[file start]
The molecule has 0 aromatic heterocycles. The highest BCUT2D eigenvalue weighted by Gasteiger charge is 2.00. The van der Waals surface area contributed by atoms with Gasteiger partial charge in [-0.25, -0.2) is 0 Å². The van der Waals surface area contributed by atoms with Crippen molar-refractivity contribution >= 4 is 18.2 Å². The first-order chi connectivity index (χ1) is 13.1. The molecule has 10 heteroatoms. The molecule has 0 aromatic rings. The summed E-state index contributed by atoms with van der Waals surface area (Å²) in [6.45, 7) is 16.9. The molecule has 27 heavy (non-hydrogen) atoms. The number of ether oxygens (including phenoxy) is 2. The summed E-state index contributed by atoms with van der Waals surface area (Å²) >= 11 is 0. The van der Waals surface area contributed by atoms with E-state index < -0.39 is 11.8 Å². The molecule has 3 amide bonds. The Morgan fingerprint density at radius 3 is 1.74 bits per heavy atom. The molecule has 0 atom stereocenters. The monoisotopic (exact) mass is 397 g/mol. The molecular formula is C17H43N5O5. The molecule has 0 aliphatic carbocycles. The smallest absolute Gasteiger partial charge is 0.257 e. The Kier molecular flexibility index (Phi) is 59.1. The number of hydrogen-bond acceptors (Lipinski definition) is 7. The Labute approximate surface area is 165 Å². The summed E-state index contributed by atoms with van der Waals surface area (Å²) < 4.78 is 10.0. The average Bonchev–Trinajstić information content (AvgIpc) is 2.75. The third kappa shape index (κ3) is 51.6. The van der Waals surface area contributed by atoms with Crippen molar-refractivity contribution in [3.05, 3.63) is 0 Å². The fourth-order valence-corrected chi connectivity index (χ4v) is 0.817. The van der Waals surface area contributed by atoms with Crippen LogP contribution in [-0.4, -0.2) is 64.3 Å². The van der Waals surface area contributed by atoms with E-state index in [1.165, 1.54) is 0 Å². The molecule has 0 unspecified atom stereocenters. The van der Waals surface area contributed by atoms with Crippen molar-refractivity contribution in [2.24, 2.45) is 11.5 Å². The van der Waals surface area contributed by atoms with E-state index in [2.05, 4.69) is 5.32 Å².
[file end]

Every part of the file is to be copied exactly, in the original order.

The molecule has 0 aromatic heterocycles. The highest BCUT2D eigenvalue weighted by Gasteiger charge is 2.00. The van der Waals surface area contributed by atoms with Gasteiger partial charge in [-0.25, -0.2) is 0 Å². The van der Waals surface area contributed by atoms with Crippen molar-refractivity contribution >= 4 is 18.2 Å². The first-order chi connectivity index (χ1) is 13.1. The molecule has 10 heteroatoms. The molecule has 0 aromatic rings. The summed E-state index contributed by atoms with van der Waals surface area (Å²) in [6.45, 7) is 16.9. The molecule has 27 heavy (non-hydrogen) atoms. The number of ether oxygens (including phenoxy) is 2. The summed E-state index contributed by atoms with van der Waals surface area (Å²) >= 11 is 0. The van der Waals surface area contributed by atoms with E-state index < -0.39 is 11.8 Å². The molecule has 3 amide bonds. The Morgan fingerprint density at radius 3 is 1.74 bits per heavy atom. The molecule has 0 atom stereocenters. The monoisotopic (exact) mass is 397 g/mol. The molecular formula is C17H43N5O5. The molecule has 0 aliphatic carbocycles. The smallest absolute Gasteiger partial charge is 0.257 e. The Kier molecular flexibility index (Phi) is 59.1. The number of hydrogen-bond acceptors (Lipinski definition) is 7. The Labute approximate surface area is 165 Å². The summed E-state index contributed by atoms with van der Waals surface area (Å²) < 4.78 is 10.0. The average Bonchev–Trinajstić information content (AvgIpc) is 2.75. The third kappa shape index (κ3) is 51.6. The van der Waals surface area contributed by atoms with Crippen molar-refractivity contribution in [3.05, 3.63) is 0 Å². The fourth-order valence-corrected chi connectivity index (χ4v) is 0.817. The van der Waals surface area contributed by atoms with Crippen LogP contribution in [-0.4, -0.2) is 64.3 Å². The van der Waals surface area contributed by atoms with E-state index in [1.165, 1.54) is 0 Å². The molecule has 0 unspecified atom stereocenters. The van der Waals surface area contributed by atoms with Crippen molar-refractivity contribution in [2.24, 2.45) is 11.5 Å². The van der Waals surface area contributed by atoms with E-state index in [2.05, 4.69) is 5.32 Å².